2016 Elections

This Campaign Broke the U.S. Two-Party System

Many significant strains of political beliefs will be excluded unless Americans adopt government by coalition.

He will have his say.

Photographer: John Moore/Getty Images

Americans find it hard to imagine that the two-party system could ever break down. "Democracy works, this country works when you have two parties that are serious and trying to solve problems," President Barack Obama said recently. Yet U.S. democracy and the country itself would be better served if politicians started acting as if there were more parties -- which might be the case after this year's election.

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Americans have laughed at me when I suggested that their two-party system might be giving way to a more European-style one. Yet foreigners like myself, used to multiparty parliaments and coalition governments, are not the only ones who see the U.S. moving toward this model. Jeffrey Sachs, the Columbia University professor, one of the architects of Poland's successful post-Communist transformation, wrote this week as calls multiplied for Senator Bernie Sanders to drop out of the Democratic race:

By 2020, it is quite possible that we will actually have four major political parties: a social democratic left, a centrist party, a right-wing conservative party and a populist anti-immigrant party (represented by Trump followers).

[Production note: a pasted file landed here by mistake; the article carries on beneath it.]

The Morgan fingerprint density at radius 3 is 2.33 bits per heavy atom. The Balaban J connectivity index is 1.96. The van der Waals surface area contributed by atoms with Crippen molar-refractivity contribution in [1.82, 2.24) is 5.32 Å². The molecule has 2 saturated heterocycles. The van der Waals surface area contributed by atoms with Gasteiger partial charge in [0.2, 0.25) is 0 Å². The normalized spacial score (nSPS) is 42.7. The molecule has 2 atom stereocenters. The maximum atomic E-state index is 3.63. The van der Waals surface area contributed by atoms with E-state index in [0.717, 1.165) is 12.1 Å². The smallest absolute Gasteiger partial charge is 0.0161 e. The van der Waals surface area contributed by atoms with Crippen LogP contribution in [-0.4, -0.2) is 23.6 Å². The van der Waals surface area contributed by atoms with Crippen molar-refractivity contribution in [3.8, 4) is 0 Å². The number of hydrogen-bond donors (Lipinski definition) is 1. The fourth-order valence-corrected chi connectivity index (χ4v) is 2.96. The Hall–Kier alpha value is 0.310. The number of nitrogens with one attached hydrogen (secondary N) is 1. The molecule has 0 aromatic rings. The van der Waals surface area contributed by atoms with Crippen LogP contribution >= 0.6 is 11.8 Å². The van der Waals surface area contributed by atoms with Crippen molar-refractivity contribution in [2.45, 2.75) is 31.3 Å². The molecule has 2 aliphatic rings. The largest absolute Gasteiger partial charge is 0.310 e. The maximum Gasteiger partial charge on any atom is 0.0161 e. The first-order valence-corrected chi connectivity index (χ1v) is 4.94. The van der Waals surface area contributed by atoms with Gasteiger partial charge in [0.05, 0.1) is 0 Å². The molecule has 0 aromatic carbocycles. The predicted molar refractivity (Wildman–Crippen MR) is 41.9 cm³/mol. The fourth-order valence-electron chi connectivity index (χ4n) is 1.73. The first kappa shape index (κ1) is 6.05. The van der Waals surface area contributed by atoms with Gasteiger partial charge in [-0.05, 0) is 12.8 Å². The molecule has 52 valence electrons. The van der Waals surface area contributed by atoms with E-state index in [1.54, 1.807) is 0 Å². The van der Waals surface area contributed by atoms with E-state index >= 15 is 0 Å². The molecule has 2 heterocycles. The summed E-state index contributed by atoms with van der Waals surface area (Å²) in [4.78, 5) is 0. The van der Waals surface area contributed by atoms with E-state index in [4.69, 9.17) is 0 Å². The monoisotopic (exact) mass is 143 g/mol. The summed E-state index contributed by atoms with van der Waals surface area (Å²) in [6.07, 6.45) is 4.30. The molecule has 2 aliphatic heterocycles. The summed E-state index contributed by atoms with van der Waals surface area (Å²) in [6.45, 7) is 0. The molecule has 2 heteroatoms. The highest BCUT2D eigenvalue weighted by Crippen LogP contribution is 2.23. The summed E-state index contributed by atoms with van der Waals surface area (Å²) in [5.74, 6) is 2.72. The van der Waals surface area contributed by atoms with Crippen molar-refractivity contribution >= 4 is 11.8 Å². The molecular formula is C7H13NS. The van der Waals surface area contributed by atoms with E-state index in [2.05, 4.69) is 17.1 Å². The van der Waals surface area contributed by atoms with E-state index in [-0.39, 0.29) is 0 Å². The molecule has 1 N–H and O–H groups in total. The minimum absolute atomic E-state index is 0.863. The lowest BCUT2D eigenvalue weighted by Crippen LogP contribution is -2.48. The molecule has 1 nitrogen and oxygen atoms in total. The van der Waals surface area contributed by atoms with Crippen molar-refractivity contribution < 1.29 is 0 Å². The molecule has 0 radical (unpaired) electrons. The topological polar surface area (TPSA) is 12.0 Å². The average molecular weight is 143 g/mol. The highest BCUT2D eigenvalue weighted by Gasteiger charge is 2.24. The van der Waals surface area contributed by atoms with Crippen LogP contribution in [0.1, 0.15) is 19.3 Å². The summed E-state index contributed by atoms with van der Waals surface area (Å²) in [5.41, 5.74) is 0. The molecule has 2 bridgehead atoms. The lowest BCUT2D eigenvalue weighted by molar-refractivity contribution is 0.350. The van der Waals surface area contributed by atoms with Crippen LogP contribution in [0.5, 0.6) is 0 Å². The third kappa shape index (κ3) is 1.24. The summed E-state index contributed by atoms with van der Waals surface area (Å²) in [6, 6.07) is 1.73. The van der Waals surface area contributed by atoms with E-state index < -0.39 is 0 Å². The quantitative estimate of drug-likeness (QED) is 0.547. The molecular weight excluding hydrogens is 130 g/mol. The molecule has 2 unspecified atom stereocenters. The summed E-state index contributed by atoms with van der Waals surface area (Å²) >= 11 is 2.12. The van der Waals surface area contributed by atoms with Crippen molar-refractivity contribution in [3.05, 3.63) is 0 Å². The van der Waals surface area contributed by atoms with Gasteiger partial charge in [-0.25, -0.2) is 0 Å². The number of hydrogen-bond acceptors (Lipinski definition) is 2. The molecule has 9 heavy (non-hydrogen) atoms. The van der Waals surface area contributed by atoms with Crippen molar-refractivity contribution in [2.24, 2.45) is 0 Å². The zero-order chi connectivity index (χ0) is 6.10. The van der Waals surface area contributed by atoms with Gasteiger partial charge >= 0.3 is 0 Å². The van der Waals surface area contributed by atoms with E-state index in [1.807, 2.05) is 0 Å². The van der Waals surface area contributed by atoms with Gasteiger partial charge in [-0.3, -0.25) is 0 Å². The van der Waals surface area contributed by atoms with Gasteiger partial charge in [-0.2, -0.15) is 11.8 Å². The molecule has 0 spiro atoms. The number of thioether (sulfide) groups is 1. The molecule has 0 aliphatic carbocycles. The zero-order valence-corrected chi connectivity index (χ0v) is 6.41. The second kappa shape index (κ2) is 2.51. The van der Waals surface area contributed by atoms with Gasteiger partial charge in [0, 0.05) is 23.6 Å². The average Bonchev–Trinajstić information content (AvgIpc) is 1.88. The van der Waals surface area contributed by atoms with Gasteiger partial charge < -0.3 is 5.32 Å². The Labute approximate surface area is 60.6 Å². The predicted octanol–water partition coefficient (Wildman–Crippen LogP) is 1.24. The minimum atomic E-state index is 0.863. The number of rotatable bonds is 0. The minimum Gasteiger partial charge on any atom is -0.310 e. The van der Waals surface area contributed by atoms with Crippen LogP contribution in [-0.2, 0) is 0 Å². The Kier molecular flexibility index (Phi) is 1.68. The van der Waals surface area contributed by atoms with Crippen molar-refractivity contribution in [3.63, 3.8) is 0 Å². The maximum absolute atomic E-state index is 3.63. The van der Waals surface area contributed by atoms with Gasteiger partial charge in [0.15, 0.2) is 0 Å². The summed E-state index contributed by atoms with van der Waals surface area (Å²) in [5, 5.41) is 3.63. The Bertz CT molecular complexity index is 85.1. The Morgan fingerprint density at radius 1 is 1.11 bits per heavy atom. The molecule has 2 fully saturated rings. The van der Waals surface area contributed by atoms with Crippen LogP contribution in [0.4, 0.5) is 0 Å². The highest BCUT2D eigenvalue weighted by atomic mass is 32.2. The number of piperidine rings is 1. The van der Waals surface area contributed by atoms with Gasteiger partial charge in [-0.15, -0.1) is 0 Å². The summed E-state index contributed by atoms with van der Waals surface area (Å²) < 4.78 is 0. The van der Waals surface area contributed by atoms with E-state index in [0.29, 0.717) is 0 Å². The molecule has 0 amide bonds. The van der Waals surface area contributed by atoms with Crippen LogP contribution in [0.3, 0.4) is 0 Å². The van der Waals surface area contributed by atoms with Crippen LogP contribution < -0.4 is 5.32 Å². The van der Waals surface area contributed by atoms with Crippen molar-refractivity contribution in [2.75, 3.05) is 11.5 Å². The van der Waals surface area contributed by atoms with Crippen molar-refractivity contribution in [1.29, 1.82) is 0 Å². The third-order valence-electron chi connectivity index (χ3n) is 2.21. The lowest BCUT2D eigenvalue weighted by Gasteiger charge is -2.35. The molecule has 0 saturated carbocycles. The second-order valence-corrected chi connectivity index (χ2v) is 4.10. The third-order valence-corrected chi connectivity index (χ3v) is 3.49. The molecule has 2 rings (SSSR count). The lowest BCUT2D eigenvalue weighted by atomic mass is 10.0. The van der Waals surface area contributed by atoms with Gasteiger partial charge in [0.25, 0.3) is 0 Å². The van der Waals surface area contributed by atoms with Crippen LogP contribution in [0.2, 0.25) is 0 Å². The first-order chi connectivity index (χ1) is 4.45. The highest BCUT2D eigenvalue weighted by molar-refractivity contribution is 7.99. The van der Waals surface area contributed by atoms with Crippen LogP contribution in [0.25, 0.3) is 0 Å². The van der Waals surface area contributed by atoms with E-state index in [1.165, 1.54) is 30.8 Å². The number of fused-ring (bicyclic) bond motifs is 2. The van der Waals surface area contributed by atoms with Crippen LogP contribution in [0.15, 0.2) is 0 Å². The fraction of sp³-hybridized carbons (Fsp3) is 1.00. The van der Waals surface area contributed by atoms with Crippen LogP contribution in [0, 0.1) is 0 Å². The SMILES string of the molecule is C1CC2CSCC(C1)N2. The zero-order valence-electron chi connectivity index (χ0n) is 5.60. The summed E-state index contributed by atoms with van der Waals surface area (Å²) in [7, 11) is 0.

Where Sachs sees four parties, I see five: Sanders's socialists, Hillary Clinton's center-left, a center-right party for the likes of Governors John Kasich and Jeb Bush and Senator Marco Rubio, a conservative Christian party led by Senator Ted Cruz and Trump's right-wing populist force. Whether it's four parties or five, however, it's definitely not two: There are more distinct constituencies and more ideologies in U.S. society than the current system recognizes.

Yet the political machinery and the behavior of presidential candidates is based on the rigidity of a two-party system. Politicians are supposed to fall in step behind their parties' nominees. This is causing agony for some Republicans. House Speaker Paul Ryan had just endorsed Trump through clenched teeth when the presumptive nominee went after a judge because of his ethnicity; Ryan had to admit that the candidate's remarks fit "the textbook definition of a racist comment" -- but he couldn't bring himself to claw back the endorsement. Rubio, asked whether he still believed, as he'd said on the stump, that Trump couldn't be trusted with the U.S. nuclear codes, said he stood by all he'd said during the campaign but that he'd still vote for Trump because he'd signed a pledge to support the Republican nominee.

Trump appears to believe that now that he's on track to be the nominee, other Republicans owe him fealty. Kasich recalled a recent conversation with Trump: "Mr. Trump called me and said, 'What are you going to do to support me?'" The Ohio governor didn't feel compelled to do anything at all.

On the Democratic flank, Sanders is similarly expected to endorse Clinton without preconditions: He has lost, after all, so he should take it like a man and keep the party together in the face of the Trump threat. Well, perhaps he should be offered a few lines in the Democratic Party platform -- a document that means little because it is not linked to anyone's immediate executive or legislative agenda -- as a consolation prize.